-- insert stimulus here
I_en <= '1';
I_selA <= "000";
I_selB <= "001";
I_selD <= "000";
I_dataD <= X"FAB5";
I_we <= '1';
wait for I_clk_period;

Now by running the ‘Simulate Behavioural Model’ process when in Simulation view (which you should be now after editing the test bench source file) you get an ISim instance showing a waveform timeline of all the signals. Here we can validate out expected output, and we do get what was expected. After a single clock cycle, the output from register A (the O_dataA signal) becomes 0xFAB5.

sim_reg_tbYou can view the contents of the regs array using the memory pane.

sim_reg_tb_memoryviewWe can extend the test a bit more, to cover some basic situations we know we will get to. Test further writes, make sure we do not write when the write enable is not asserted, writing multiple times to the same register, and finally reading the same register twice on the same clock cycle – useful for nops (using or), doubling values with add and also clearing with xor. The output from the simulator is shown below, with some notes annotated at respective cycles. The full test bench source is at the end of this post.

test_reg_annotated

  1. read r0 and r1, write 0xfab5 to r0
  2. Ensure 0xfab5 appears on data out line, write 0x2222 to r2
  3. Write 0x3333 to r2, testing multiple writes to same location
  4. Set up as though writing 0xfeed to r0, but dont signal write enable
  5. Read r2, ensuring it is 0x3333 not 0x2222. Ensure r1 is 0x0. Ensure r3 and r4 are 0x0.
  6. Write 0x4444 to r4. ensure 0xfeed was not written to r0.
  7. after several cycles, read r4 on both A and B outputs, to test we can read the same register on both ports. Ensure the output is the 0x44 we wrote earlier, on both outputs.

This test shows us the register file should be suitable for our needs!

Moving on

A further test to add would be to also test the enable bit works (as in, when disabled nothing updates) – you’ll have to trust me when I say it does! It’s worth noting there are VHDL asserts, but the truth is despite them compiling fine I’ve not found where any pass/fail/errors appear – even when I’ve forced an assert condition to fail. Maybe someone could help me out in that regard (message @domipheus).

That’s it for this part. Thanks for reading, comments as always to @domipheus, and the next part will be about the ISA and decoder!

The next part in the series is now available.

[Thanks to @EmptyJayy for pointing out some formatting issues and finding the correct ISE URL!]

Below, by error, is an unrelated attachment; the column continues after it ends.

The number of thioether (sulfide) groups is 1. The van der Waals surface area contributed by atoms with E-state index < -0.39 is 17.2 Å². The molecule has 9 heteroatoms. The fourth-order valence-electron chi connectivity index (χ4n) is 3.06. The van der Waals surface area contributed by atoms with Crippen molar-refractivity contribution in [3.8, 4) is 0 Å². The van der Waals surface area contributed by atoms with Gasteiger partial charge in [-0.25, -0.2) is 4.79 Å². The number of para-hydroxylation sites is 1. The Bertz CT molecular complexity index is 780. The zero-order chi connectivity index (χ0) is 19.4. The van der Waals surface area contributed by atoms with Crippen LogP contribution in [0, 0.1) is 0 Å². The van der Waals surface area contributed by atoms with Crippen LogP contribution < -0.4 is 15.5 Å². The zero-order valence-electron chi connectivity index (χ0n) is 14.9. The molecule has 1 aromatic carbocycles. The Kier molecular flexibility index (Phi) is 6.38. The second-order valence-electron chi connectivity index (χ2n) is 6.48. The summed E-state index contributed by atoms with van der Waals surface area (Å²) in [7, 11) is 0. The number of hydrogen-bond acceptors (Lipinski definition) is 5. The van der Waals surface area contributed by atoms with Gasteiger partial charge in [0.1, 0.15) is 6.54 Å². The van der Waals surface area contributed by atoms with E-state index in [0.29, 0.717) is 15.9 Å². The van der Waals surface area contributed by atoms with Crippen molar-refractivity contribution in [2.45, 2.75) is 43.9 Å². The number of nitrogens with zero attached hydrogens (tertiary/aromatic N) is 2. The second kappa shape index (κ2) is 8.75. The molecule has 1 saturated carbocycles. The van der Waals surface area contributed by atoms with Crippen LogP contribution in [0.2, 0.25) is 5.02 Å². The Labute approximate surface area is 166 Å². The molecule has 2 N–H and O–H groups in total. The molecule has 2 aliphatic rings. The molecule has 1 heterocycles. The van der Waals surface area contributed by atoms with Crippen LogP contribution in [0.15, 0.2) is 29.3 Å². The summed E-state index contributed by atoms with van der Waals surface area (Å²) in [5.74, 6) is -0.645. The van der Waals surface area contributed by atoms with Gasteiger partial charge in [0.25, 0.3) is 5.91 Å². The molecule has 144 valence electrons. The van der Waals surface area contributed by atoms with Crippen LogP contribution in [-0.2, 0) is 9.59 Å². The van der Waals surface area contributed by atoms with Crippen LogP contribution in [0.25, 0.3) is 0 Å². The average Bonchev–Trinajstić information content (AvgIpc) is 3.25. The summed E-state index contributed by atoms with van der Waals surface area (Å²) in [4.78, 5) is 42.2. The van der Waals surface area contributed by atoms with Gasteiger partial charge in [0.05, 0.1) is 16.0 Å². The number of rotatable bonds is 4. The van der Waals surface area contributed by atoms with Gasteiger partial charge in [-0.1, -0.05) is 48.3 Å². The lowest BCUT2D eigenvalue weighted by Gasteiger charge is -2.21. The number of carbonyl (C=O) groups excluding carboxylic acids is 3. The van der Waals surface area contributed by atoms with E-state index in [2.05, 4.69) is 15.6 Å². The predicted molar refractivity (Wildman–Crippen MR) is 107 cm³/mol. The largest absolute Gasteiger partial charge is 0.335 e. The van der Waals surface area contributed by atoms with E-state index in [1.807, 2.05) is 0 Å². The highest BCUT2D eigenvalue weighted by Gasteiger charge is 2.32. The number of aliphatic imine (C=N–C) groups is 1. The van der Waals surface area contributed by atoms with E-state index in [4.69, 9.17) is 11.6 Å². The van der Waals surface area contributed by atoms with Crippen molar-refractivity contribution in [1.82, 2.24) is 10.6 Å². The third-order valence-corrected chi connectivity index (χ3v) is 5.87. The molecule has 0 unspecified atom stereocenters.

Source for the test bench used in the annotated simulation is below.

LIBRARY ieee;
USE ieee.std_logic_1164.ALL;

-- Uncomment the following library declaration if using
-- arithmetic functions with Signed or Unsigned values
--USE ieee.numeric_std.ALL;

ENTITY reg16_8_tb IS
END reg16_8_tb;

ARCHITECTURE behavior OF reg16_8_tb IS 

    -- Component Declaration for the Unit Under Test (UUT)

    COMPONENT reg16_8
    PORT(
         I_clk : IN  std_logic;
         I_en : IN  std_logic;
         I_dataD : IN  std_logic_vector(15 downto 0);
         O_dataA : OUT  std_logic_vector(15 downto 0);
         O_dataB : OUT  std_logic_vector(15 downto 0);
         I_selA : IN  std_logic_vector(2 downto 0);
         I_selB : IN  std_logic_vector(2 downto 0);
         I_selD : IN  std_logic_vector(2 downto 0);
         I_we : IN  std_logic
        );
    END COMPONENT;

   --Inputs
   signal I_clk : std_logic := '0';
   signal I_en : std_logic := '0';
   signal I_dataD : std_logic_vector(15 downto 0) := (others => '0');
   signal I_selA : std_logic_vector(2 downto 0) := (others => '0');
   signal I_selB : std_logic_vector(2 downto 0) := (others => '0');
   signal I_selD : std_logic_vector(2 downto 0) := (others => '0');
   signal I_we : std_logic := '0';

  --Outputs
   signal O_dataA : std_logic_vector(15 downto 0);
   signal O_dataB : std_logic_vector(15 downto 0);

   -- Clock period definitions
   constant I_clk_period : time := 10 ns;

BEGIN

  -- Instantiate the Unit Under Test (UUT)
   uut: reg16_8 PORT MAP (
          I_clk => I_clk,
          I_en => I_en,
          I_dataD => I_dataD,
          O_dataA => O_dataA,
          O_dataB => O_dataB,
          I_selA => I_selA,
          I_selB => I_selB,
          I_selD => I_selD,
          I_we => I_we
        );

   -- Clock process definitions
   I_clk_process :process
   begin
    I_clk <= '0';
    wait for I_clk_period/2;
    I_clk <= '1';
    wait for I_clk_period/2;
   end process;

   -- Stimulus process
   stim_proc: process
   begin
      -- hold reset state for 100 ns.
      wait for 100 ns;	

      wait for I_clk_period*10;

      -- insert stimulus here 

    I_en <= '1';

    -- test for writing.
    -- r0 = 0xfab5
    I_selA <= "000";
    I_selB <= "001";
    I_selD <= "000";
    I_dataD <= X"FAB5";
    I_we <= '1';
      wait for I_clk_period;

    -- r2 = 0x2222
    I_selA <= "000";
    I_selB <= "001";
    I_selD <= "010";
    I_dataD <= X"2222";
    I_we <= '1';
      wait for I_clk_period;

    -- r3 = 0x3333
    I_selA <= "000";
    I_selB <= "001";
    I_selD <= "010";
    I_dataD <= X"3333";
    I_we <= '1';
      wait for I_clk_period;

    --test just reading, with no write
    I_selA <= "000";
    I_selB <= "001";
    I_selD <= "000";
    I_dataD <= X"FEED";
    I_we <= '0';
      wait for I_clk_period;

    --at this point dataA should not be 'feed'

    I_selA <= "001";
    I_selB <= "010";
      wait for I_clk_period;

    I_selA <= "011";
    I_selB <= "100";
      wait for I_clk_period;

    I_selA <= "000";
    I_selB <= "001";
    I_selD <= "100";
    I_dataD <= X"4444";
    I_we <= '1';
      wait for I_clk_period;

    I_we <= '0';
      wait for I_clk_period;

    -- nop
      wait for I_clk_period;

    I_selA <= "100";
    I_selB <= "100";
      wait for I_clk_period;

      wait;
   end process;

END;